Investigating the parameters that influence the behaviour of natural iron ores during the iron production process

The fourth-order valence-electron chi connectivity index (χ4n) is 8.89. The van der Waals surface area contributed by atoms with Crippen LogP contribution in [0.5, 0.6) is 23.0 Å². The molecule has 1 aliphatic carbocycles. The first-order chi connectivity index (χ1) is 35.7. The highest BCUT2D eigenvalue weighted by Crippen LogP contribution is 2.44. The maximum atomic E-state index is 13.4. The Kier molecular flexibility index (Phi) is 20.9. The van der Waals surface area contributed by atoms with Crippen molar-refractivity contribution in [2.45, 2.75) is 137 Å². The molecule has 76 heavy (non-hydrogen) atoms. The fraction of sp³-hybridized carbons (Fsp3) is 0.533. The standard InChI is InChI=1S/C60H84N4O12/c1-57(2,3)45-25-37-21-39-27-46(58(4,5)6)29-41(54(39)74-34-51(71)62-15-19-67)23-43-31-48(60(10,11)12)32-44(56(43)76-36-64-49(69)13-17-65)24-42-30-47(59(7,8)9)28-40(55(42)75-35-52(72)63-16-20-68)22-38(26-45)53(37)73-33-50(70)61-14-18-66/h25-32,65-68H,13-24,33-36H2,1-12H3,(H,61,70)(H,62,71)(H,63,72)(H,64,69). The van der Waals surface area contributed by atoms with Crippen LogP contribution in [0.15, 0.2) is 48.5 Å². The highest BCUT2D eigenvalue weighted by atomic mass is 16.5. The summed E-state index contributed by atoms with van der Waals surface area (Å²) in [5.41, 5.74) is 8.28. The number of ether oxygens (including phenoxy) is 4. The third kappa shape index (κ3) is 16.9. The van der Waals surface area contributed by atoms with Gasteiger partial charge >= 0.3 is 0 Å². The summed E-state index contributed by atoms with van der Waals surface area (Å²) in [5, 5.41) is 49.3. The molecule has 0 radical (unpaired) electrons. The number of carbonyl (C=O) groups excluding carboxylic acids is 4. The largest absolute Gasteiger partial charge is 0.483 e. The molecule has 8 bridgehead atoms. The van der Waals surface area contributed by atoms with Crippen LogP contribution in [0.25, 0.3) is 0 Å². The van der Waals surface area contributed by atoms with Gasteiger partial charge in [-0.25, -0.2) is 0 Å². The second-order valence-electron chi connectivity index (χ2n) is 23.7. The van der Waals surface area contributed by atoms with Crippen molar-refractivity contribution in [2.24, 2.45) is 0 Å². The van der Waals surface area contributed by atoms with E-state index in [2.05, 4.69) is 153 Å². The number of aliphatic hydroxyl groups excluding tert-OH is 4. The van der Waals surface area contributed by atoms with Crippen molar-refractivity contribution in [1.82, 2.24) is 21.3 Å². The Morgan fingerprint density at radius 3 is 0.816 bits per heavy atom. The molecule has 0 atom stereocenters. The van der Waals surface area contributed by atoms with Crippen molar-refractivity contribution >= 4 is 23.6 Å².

Abstract: In the iron production processes, sinters and pellets are mostly used as raw materials due to their consistency with respect to physical and chemical properties. However, natural iron ores, as mined, are rarely used directly as a feed material for iron processing. This is mainly due to the fact that they have small contents of iron and high concentration of impurities. Moreover, they swell and disintegrate during the descent in the furnace as well as due to low melting and softening temperatures. This work involves an investigation of the parameters that influence the use of natural iron ores as a direct feed material for iron production. Furthermore, it points out ways in which these can be mitigated so as to increase their direct use in iron production.Natural iron ore from Muko deposits in south-western Uganda was used in this study. Initially, characterisation of the physical and chemical properties was performed, to understand the natural composition of the ore. In addition, investigations were done to study the low temperature strength of the ore and its behaviour in the direct reduction zone. Also, simulations were performed with three models using the experimental data from the direct reduction experiments in order to determine the best model for predicting the direct reduction kinetics of natural iron ores.Chemical analyses showed that the Muko ore represents a high grade of hematite with an Fe content of 68% on average. The gangue content (SiO2+Al2O3) in 5 of the 6 investigated iron ore samples was < 4%, which is within the tolerable limits for the dominant iron production processes. The S and P contents were 0001-0.006% and 0.02-0.05% respectively. These can be reduced in the furnace without presenting major processing difficulties. With respect to the mechanical properties, the Muko ore was found to have a Tumble Index value of 88-93 wt%, an Abrasion Index value of 0.5-3.8 wt% and a Shatter Index value of 0.6-2.0 wt%. Therefore, the ore holds its form during the handling and charging processes.Under low temperature investigations, new parameters were discovered that influence the low temperature strength of iron oxides. It was discovered that the positioning of the samples in the reduction furnace together with the original weight (W0) of the samples, have a big influence on the low temperature strength of iron oxide. Higher mechanical degradation (MD) values were obtained in the top furnace reaction zone samples (3-25% at 500oC and 10-21% at 600oC). These were the samples that had the first contact with the reducing gas, as it was flowing through the furnace from top to bottom. Then, the MD values decreased till 5-16% at a 500oC temperature and 6-20% at a 600oC temperature in the middle and bottom reaction zones samples. It was found that the obtained difference between the MD values in the top and other zones can be more than 2 times, particularly at 500oC temperature. Furthermore, the MD values for samples with W0 < 5 g varied from 7-21% well as they decreased to 5-10% on average for samples with W0 ? 5 g. Moreover, the MD values for samples taken from the top reaction zone were larger than those from the middle and bottom zones.During direct reduction of the ores in a H2 and CO gas mixture with a ratio of 1.5 and a constant temperature, the reduction degree (RD) increased with a decreased flow rate until an optimum value was established. The RD also increased when the flow rate was kept constant and the temperature increased. An optimum range of 3-4g was found for natural iron ores, within which the highest RD values that are realised for all reduction conditions. In addition, the mechanical stability is greatly enhanced at RD values > 0.7. In the case of microstructure, it was observed that the original microstructure of the samples had no significant impact on the final RD value (only 2-4%). However, it significantly influenced the reduction rate and time of the DR process.The thermo-gravimetric data obtained from the reduction experiments was used to calculate the solid conversion rate. Three models: the Grain Model (GM), the Volumetric Model (VM) and the Random Pore Model (RPM), were used to estimate the reduction kinetics of natural iron ores. The random pore model (RPM) provided the best agreement with the obtained experimental results (r2 = 0.993-0.998). Furthermore, it gave a better prediction of the natural iron oxide conversion and thereby the reduction kinetics. The RPM model was used for the estimation of the effect of original microstructure and porosity of iron ore lumps on the parameters of the reduction process.
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